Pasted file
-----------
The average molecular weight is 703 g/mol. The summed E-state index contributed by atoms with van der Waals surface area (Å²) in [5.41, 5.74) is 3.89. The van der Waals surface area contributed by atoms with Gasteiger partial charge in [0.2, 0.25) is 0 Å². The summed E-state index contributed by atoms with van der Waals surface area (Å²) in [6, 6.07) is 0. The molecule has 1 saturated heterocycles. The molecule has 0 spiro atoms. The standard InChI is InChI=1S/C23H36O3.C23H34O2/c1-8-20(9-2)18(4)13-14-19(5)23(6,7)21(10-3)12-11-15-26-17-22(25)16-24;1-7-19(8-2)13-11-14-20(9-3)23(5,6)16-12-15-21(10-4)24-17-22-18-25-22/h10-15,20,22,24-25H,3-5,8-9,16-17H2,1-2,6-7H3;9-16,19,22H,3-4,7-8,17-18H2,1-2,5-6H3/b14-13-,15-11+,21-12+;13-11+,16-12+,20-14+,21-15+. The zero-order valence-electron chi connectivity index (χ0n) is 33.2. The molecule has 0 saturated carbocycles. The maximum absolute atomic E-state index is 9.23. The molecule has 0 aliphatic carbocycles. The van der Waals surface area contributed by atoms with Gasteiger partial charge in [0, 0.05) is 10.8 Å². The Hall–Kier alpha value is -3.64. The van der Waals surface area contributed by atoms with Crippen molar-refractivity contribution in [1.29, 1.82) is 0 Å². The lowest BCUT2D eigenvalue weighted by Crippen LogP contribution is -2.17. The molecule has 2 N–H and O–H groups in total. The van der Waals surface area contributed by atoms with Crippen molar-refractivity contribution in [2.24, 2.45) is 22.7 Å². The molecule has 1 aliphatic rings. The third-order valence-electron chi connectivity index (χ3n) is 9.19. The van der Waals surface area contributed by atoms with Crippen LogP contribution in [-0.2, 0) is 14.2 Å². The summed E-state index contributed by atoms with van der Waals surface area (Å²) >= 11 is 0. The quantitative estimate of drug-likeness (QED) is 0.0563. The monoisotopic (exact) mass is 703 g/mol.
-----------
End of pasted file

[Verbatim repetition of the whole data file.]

The average molecular weight is 703 g/mol. The summed E-state index contributed by atoms with van der Waals surface area (Å²) in [5.41, 5.74) is 3.89. The van der Waals surface area contributed by atoms with Gasteiger partial charge in [0.2, 0.25) is 0 Å². The summed E-state index contributed by atoms with van der Waals surface area (Å²) in [6, 6.07) is 0. The molecule has 1 saturated heterocycles. The molecule has 0 spiro atoms. The standard InChI is InChI=1S/C23H36O3.C23H34O2/c1-8-20(9-2)18(4)13-14-19(5)23(6,7)21(10-3)12-11-15-26-17-22(25)16-24;1-7-19(8-2)13-11-14-20(9-3)23(5,6)16-12-15-21(10-4)24-17-22-18-25-22/h10-15,20,22,24-25H,3-5,8-9,16-17H2,1-2,6-7H3;9-16,19,22H,3-4,7-8,17-18H2,1-2,5-6H3/b14-13-,15-11+,21-12+;13-11+,16-12+,20-14+,21-15+. The zero-order valence-electron chi connectivity index (χ0n) is 33.2. The molecule has 0 saturated carbocycles. The maximum absolute atomic E-state index is 9.23. The molecule has 0 aliphatic carbocycles. The van der Waals surface area contributed by atoms with Gasteiger partial charge in [0, 0.05) is 10.8 Å². The Hall–Kier alpha value is -3.64. The van der Waals surface area contributed by atoms with Crippen molar-refractivity contribution in [1.29, 1.82) is 0 Å². The lowest BCUT2D eigenvalue weighted by Crippen LogP contribution is -2.17. The molecule has 2 N–H and O–H groups in total. The van der Waals surface area contributed by atoms with Crippen molar-refractivity contribution in [2.24, 2.45) is 22.7 Å². The molecule has 1 aliphatic rings. The third-order valence-electron chi connectivity index (χ3n) is 9.19. The van der Waals surface area contributed by atoms with Crippen LogP contribution in [-0.2, 0) is 14.2 Å². The summed E-state index contributed by atoms with van der Waals surface area (Å²) >= 11 is 0. The quantitative estimate of drug-likeness (QED) is 0.0563. The monoisotopic (exact) mass is 703 g/mol.